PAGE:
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Introduction to backtesting in R

Introduction to backtesting

In this post I’ll go over a simple example of how to backtest a strategy in R using the packages: quantmod, xts and PerformanceAnalytics.

Reading financial data

I’ll start explaining how we can get financial data into R using getSymbols. In this case the source (as defined by the src argument) is yahoo finance.

library(quantmod)
## Loading required package: xts
## Loading required package: zoo
## 
## Attaching package: 'zoo'
## The following objects are masked from 'package:base':
## 
##     as.Date, as.Date.numeric
## Loading required package: TTR
## Registered S3 method overwritten by 'quantmod':
##   method            from
##   as.zoo.data.frame zoo
## Version 0.4-0 included new data defaults. See ?getSymbols.
library(xts)
library(dygraphs)
library(PerformanceAnalytics)
## 
## Attaching package: 'PerformanceAnalytics'
## The following object is masked from 'package:graphics':
## 
##     legend

options("getSymbols.warning4.0"=FALSE)

df = getSymbols('QQQ', src='yahoo', auto.assign=FALSE)
head(df)
##            QQQ.Open QQQ.High QQQ.Low QQQ.Close QQQ.Volume QQQ.Adjusted
## 2007-01-03    43.46    44.06   42.52     43.24  167689500     38.32703
## 2007-01-04    43.30    44.21   43.15     44.06  136853500     39.05387
## 2007-01-05    43.95    43.95   43.48     43.85  138958800     38.86772
## 2007-01-08    43.89    44.12   43.64     43.88  106401600     38.89431
## 2007-01-09    44.01    44.29   43.63     44.10  121577500     39.08933
## 2007-01-10    43.96    44.66   43.82     44.62  121070100     39.55023

It’s also possible to get data of multiple tickers and store them with a list. getSymbols also allows the user to define a date range with the from and to parameters.

symbols = c("SPY", "QQQ", "IEF", "VNQ")

data = lapply(symbols, function(symbol) {
  getSymbols(symbol, src='yahoo', from='2007-10-01', to='2020-06-19', auto.assign=FALSE)
})

lapply(data, tail, n=2)
## [[1]]
##            SPY.Open SPY.High SPY.Low SPY.Close SPY.Volume SPY.Adjusted
## 2020-06-17   314.07   314.39  310.86    311.66   82954600     310.2945
## 2020-06-18   310.01   312.30  309.51    311.78   80828700     310.4140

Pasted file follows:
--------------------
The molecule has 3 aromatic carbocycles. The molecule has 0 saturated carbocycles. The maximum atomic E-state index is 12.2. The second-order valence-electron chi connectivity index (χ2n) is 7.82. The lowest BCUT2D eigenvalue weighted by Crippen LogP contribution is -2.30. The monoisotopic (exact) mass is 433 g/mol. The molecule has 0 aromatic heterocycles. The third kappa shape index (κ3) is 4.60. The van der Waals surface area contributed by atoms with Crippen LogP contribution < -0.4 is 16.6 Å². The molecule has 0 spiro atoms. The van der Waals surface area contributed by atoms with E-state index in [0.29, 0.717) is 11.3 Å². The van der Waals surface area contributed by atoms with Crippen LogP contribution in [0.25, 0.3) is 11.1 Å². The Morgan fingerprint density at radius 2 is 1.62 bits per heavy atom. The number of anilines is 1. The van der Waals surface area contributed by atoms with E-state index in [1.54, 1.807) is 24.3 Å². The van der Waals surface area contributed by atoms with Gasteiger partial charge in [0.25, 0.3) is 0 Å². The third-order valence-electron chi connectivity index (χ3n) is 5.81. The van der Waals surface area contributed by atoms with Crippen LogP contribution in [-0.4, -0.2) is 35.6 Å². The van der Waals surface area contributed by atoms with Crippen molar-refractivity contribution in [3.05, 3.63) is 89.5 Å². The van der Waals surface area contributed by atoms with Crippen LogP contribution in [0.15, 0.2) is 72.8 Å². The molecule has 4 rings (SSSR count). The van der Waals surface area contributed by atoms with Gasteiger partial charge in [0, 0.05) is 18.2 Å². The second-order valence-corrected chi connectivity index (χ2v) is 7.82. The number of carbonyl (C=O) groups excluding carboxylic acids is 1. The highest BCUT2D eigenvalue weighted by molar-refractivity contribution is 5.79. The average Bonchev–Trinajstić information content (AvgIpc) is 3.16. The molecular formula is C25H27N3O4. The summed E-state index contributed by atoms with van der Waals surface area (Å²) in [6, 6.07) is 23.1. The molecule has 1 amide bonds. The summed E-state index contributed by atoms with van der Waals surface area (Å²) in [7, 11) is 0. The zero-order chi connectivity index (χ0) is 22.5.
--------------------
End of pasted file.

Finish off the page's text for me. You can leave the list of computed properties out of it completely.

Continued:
## 
## [[2]]
##            QQQ.Open QQQ.High QQQ.Low QQQ.Close QQQ.Volume QQQ.Adjusted
## 2020-06-17   244.40   245.50  242.73    243.62   34560100     243.1971
## 2020-06-18   243.29   244.53  242.49    244.28   30578600     243.8559
## 
## [[3]]
##            IEF.Open IEF.High IEF.Low IEF.Close IEF.Volume IEF.Adjusted
## 2020-06-17   121.16   121.27  120.97    121.23    2308300       121.23
## 2020-06-18   121.51   121.56  121.42    121.50    1694600       121.50
## 
## [[4]]
##            VNQ.Open VNQ.High VNQ.Low VNQ.Close VNQ.Volume VNQ.Adjusted
## 2020-06-17    83.87    83.95   82.16     82.17    5041500        82.17
## 2020-06-18    81.19    81.72   80.82     81.27    5005900        81.27

data is a list and each element has an xts object.

Compute returns

Let’s compute the returns of each ticker and create one xts object.

R = lapply(data, function(df) Cl(df)/Lag(Cl(df), k=1) - 1)
lapply(R, tail, n=2)
## [[1]]
##                SPY.Close
## 2020-06-17 -0.0041538441
## 2020-06-18  0.0003850189
## 
## [[2]]
##              QQQ.Close
## 2020-06-17 0.003170636
## 2020-06-18 0.002709154
## 
## [[3]]
##              IEF.Close
## 2020-06-17 0.001569746
## 2020-06-18 0.002227147
## 
## [[4]]
##              VNQ.Close
## 2020-06-17 -0.01451186
## 2020-06-18 -0.01095291

Now we have a list where each element has the simple returns of each security. This could be a perfectly valid format to work with the data but in this case I’ll convert it to a 2D format. In order to do this we use the do.call function that basically calls a function multiple times, in the case cbind.

R = do.call(cbind, R)
R = R[-1, ]
names(R) = gsub("\\.Close", "", names(R))
head(R, 3)
##                     SPY           QQQ           IEF          VNQ
## 2007-10-02 -0.001361030  0.0001922692  0.0021513088  0.018169427
## 2007-10-03 -0.002011792 -0.0069216692 -0.0007155277 -0.004830283
## 2007-10-04  0.001560704  0.0023232913  0.0017902017  0.010246758

Evalute buy-hold strategies

Next let’s see how each of the securities we have selected did from 2007 until 2020. The plot shows the cumulative return as if we would start with one dolar invested on 2007 and held it until 2020.

charts.PerformanceSummary(R, wealth.index=TRUE, 
                          geometric=FALSE)

Here is a brief description of what each security is in order to provide some context.

  • SPY: Is an ETF that tracks the S&P 500 index.
  • QQQ: Is the ETF that tracks the Nasdaq-100 Index
  • IEF: Intermediate term (7 to 10 years) US treasuries
  • VNQ: A REITs index ETF

So we have 3 asset classes. Stocks (SPY and QQQ), Bonds (IEF) and REITs (VNQ). The results show IEF has less volatility and smaller Drawdowns in crisis. A tipycal balanced portfolio is investing 60% in stocks and 40% in bonds. Let’s add this option and plot the returns, I’ll refer to it as the balanced portfolio from now on. In these examples, by multiplying the returns by a constant weight we are assuming that the rebalancing is done daily.